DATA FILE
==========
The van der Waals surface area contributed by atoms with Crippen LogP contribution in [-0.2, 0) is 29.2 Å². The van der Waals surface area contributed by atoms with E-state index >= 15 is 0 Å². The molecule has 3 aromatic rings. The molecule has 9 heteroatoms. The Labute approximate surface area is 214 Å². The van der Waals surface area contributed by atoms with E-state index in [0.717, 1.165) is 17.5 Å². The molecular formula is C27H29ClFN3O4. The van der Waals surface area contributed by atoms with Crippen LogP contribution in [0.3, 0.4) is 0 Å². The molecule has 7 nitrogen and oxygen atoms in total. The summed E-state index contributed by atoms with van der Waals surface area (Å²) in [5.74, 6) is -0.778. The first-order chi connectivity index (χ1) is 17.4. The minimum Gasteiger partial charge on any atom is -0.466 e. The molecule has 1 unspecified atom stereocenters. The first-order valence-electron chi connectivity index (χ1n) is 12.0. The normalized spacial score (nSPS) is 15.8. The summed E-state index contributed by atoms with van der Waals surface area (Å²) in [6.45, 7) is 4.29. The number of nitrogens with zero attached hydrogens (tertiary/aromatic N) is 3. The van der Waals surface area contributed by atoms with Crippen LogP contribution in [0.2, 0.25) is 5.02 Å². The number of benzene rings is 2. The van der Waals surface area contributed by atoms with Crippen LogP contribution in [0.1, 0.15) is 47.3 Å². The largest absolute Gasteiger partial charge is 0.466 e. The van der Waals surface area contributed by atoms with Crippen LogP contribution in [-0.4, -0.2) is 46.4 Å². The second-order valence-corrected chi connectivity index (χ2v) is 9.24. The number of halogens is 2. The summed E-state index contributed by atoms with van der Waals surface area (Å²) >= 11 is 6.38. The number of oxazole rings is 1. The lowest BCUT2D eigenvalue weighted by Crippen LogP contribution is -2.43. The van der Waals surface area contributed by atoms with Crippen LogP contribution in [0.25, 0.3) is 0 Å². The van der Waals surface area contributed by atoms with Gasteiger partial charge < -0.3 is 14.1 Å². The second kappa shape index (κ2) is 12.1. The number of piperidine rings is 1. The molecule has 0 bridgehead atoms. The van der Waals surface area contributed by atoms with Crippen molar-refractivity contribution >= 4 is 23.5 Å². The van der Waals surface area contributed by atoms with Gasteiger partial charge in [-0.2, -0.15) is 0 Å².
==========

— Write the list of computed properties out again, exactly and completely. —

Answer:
The van der Waals surface area contributed by atoms with Crippen LogP contribution in [-0.2, 0) is 29.2 Å². The van der Waals surface area contributed by atoms with E-state index >= 15 is 0 Å². The molecule has 3 aromatic rings. The molecule has 9 heteroatoms. The Labute approximate surface area is 214 Å². The van der Waals surface area contributed by atoms with E-state index in [0.717, 1.165) is 17.5 Å². The molecular formula is C27H29ClFN3O4. The van der Waals surface area contributed by atoms with Crippen LogP contribution in [0.3, 0.4) is 0 Å². The molecule has 7 nitrogen and oxygen atoms in total. The summed E-state index contributed by atoms with van der Waals surface area (Å²) in [5.74, 6) is -0.778. The first-order chi connectivity index (χ1) is 17.4. The minimum Gasteiger partial charge on any atom is -0.466 e. The molecule has 1 unspecified atom stereocenters. The first-order valence-electron chi connectivity index (χ1n) is 12.0. The normalized spacial score (nSPS) is 15.8. The summed E-state index contributed by atoms with van der Waals surface area (Å²) in [6.45, 7) is 4.29. The number of nitrogens with zero attached hydrogens (tertiary/aromatic N) is 3. The van der Waals surface area contributed by atoms with Crippen LogP contribution in [0.2, 0.25) is 5.02 Å². The number of benzene rings is 2. The van der Waals surface area contributed by atoms with Crippen LogP contribution in [0.1, 0.15) is 47.3 Å². The largest absolute Gasteiger partial charge is 0.466 e. The van der Waals surface area contributed by atoms with Crippen LogP contribution in [-0.4, -0.2) is 46.4 Å². The second-order valence-corrected chi connectivity index (χ2v) is 9.24. The number of halogens is 2. The summed E-state index contributed by atoms with van der Waals surface area (Å²) >= 11 is 6.38. The number of oxazole rings is 1. The lowest BCUT2D eigenvalue weighted by Crippen LogP contribution is -2.43. The van der Waals surface area contributed by atoms with Crippen LogP contribution in [0.25, 0.3) is 0 Å². The van der Waals surface area contributed by atoms with Gasteiger partial charge < -0.3 is 14.1 Å². The second kappa shape index (κ2) is 12.1. The number of piperidine rings is 1. The molecule has 0 bridgehead atoms. The van der Waals surface area contributed by atoms with Crippen molar-refractivity contribution >= 4 is 23.5 Å². The van der Waals surface area contributed by atoms with Gasteiger partial charge in [-0.2, -0.15) is 0 Å².